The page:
Heard on WCAI's Morning Edition

Communities across the region are doing whatever they can to increase and improve access to addiction services, as the numbers of people addicted to pain pills and heroin appears to be increasing rather than relenting.

On the South Coast, the New Bedford City Council recently sent a letter to six surrounding towns, asking for their help in addressing what's commonly called the opioid crisis. The Dartmouth Select Board took issue with the letter, saying it implied that the towns aren't doing enough.


The Mashpee Wampanoag Tribe is using a 5-year federal Health and Human Services grant to develop a strategic plan to tackle addiction issues among its members. The work includes gathering data though detailed community assessments that gauge what people are thinking, doing, and feeling about addiction and other health issues.

WCAI's Kathryn Eident spoke with Hope Shwom, tribal action plan coordinator for the Mashpee Wampanoag Tribe, to learn more.

Advocates on the South Coast have launched an effort to make it easier for the homeless to access services.

WCAI's Brian Morris talked about the new program named, "The Call," with Jennifer Clarke, deputy director of Planning and Community Development for New Bedford.

Mashpee Public Schools website

The misdemeanor case against Mashpee Superintendent Brian Hyde ended this week when a judge ruled there wasn't enough evidence to prove guilt beyond a reasonable doubt. The judge made this so-called 'directed verdict' despite the fact that it was a jury trial.

Hyde was charged with trespassing and breaking and entering after resident Marilyn King accused him of entering her home without permission last fall during a residency check for her daughter who was re-enrolling in the high school. He apologized in a letter to the editor yesterday.

One of Cape Cod’s most congested intersections is set for a major overhaul.

The state plans to re-design the intersection of Yarmouth Road and Route 28 in Hyannis. The intersection, which is near the Airport Rotary, is notorious for long backups and difficult turning lanes.


The ship that helped find the wreck of the Titanic and life at undersea hydrothermal vents will soon be operated by the Mexican Navy.

The US Navy transferred ownership of the the Research Vessel Knorr to Mexico late last year as part of the decommissioning process. The ship has been an icon in Woods Hole village for the last year and a half, while officials at the Woods Hole Oceanographic Institution waited for the government to decide the ship's fate.

Three Harbors Site Assessment document

Nantucket Sound will soon become home to one of a handful of artificial reefs in the state.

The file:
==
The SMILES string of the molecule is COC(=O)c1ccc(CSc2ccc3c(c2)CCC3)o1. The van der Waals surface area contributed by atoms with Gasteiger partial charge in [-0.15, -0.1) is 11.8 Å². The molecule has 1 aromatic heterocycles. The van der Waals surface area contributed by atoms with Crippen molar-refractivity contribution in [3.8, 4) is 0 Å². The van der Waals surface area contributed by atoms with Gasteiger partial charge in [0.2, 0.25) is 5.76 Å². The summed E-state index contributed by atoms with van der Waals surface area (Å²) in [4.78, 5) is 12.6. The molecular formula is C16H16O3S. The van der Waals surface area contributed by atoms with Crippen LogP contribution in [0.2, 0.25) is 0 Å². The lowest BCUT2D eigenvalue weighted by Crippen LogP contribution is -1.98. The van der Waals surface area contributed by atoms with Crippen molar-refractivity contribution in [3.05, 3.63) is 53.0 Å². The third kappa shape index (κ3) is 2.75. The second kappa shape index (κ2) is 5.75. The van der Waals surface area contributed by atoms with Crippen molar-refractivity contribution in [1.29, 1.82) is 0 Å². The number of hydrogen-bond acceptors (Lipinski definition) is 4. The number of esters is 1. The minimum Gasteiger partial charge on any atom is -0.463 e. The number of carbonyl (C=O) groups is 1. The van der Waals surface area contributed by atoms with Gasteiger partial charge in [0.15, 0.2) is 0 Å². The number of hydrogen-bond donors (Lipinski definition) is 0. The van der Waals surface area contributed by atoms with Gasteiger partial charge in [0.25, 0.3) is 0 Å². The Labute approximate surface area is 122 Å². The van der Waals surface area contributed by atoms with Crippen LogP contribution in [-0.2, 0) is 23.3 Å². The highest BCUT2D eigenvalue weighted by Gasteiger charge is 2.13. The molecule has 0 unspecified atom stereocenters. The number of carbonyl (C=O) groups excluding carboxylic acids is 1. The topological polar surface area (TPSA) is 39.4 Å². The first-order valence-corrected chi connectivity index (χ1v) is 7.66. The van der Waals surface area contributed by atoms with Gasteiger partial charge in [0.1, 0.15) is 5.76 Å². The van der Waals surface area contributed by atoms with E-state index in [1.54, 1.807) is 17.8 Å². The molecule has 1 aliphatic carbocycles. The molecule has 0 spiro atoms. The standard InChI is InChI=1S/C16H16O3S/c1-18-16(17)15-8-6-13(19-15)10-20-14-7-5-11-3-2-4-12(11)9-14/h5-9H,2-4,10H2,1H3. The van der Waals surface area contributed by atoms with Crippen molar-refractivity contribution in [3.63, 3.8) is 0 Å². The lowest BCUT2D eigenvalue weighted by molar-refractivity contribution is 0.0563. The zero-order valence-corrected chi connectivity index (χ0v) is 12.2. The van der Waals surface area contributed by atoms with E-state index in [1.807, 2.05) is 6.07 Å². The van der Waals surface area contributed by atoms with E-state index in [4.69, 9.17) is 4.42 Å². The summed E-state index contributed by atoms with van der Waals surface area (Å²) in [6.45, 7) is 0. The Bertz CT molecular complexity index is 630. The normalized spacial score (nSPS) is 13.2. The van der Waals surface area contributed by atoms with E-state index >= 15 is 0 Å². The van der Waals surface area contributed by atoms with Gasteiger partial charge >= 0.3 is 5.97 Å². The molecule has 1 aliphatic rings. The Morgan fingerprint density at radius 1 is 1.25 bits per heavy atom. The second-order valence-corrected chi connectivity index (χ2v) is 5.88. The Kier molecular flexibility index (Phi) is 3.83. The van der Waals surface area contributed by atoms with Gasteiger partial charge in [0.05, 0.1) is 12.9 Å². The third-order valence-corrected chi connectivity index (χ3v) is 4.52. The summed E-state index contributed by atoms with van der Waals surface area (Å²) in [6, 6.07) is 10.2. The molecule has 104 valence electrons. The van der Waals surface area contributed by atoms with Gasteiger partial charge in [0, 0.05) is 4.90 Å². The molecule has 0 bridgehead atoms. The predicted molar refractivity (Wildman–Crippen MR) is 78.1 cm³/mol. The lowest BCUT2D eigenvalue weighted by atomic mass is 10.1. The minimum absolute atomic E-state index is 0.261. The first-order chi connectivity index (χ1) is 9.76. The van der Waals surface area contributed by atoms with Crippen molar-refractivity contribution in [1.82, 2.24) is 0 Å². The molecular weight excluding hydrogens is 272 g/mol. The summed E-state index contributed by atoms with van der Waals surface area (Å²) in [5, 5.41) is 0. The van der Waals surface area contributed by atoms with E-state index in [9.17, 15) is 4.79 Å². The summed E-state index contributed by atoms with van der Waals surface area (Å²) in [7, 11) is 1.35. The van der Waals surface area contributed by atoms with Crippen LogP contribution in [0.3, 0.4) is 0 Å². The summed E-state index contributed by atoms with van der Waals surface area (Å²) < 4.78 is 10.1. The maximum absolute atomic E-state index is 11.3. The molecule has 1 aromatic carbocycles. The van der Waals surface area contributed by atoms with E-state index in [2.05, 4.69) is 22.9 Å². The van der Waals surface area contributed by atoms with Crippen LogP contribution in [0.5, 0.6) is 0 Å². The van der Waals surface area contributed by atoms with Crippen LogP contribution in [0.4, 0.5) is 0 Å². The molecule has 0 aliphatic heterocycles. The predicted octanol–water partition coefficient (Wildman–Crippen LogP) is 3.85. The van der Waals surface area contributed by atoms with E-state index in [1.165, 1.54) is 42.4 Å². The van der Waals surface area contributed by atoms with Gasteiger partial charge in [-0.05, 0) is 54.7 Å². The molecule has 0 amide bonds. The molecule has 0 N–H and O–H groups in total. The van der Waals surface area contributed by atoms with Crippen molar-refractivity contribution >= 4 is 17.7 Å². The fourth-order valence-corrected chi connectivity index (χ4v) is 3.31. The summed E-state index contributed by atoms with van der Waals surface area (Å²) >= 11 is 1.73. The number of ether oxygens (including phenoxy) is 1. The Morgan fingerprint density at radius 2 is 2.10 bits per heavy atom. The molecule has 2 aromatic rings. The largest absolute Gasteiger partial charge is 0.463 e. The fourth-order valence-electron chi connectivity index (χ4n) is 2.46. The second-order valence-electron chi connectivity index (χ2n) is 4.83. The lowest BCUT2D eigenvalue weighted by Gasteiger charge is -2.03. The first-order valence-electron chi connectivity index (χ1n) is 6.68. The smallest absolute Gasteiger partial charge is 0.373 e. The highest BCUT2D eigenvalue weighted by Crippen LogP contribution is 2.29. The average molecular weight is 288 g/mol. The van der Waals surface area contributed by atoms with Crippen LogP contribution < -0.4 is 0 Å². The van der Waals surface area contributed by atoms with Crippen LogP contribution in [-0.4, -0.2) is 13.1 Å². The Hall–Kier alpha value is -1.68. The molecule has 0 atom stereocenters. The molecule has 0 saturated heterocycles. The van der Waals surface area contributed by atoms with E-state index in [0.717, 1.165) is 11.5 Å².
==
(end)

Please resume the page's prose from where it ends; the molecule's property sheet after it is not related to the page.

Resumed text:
Harwich officials worked with the state's fisheries department to select material from the old Harwich High School to make the reef, which will sit in piles along the mostly sandy seafloor. The goal is to attract fish and boost recreational fishing.

WCAI's Kathryn Eident talked with Biologist Mark Rousseau of the state's Division of Marine Fisheries to learn more.


Livestock farmers on the South Coast will break ground on a new slaughterhouse in Westport in the coming weeks. The USDA-approved 10-thousand-square foot facility will be able to process cattle, sheep, goats, pigs and other livestock when it tentatively comes online later this year.   

The Southeastern Massachusetts Livestock Association is spearheading the $5 million project. Kathryn Eident spoke with association president Andy Burns to learn more.


New Bedford officials are temporarily closing some fire stations at night.

New Bedford currently has ten fire stations, but only enough firefighters to staff nine of them at any given time. In an effort to save money, the city instituted a policy of “rolling brownouts,” where one station may close on a rotating basis on certain days.

At the moment, New Bedford can’t afford to hire any new firefighters, so spiraling overtime costs have forced city officials to extend those brownouts to nighttime hours.


State wildlife officials are applying for a federal permit to allow more flexibility in managing piping plover habitat on state and town land.

Federal law prohibits any activity that may put piping plover at risk -- the permit would help managers find a balance between protecting this endangered bird and allowing humans access to the beaches the birds nest on. The U.S. Fisheries and Wildlife Service is taking public comment on the state's proposal through February 19th.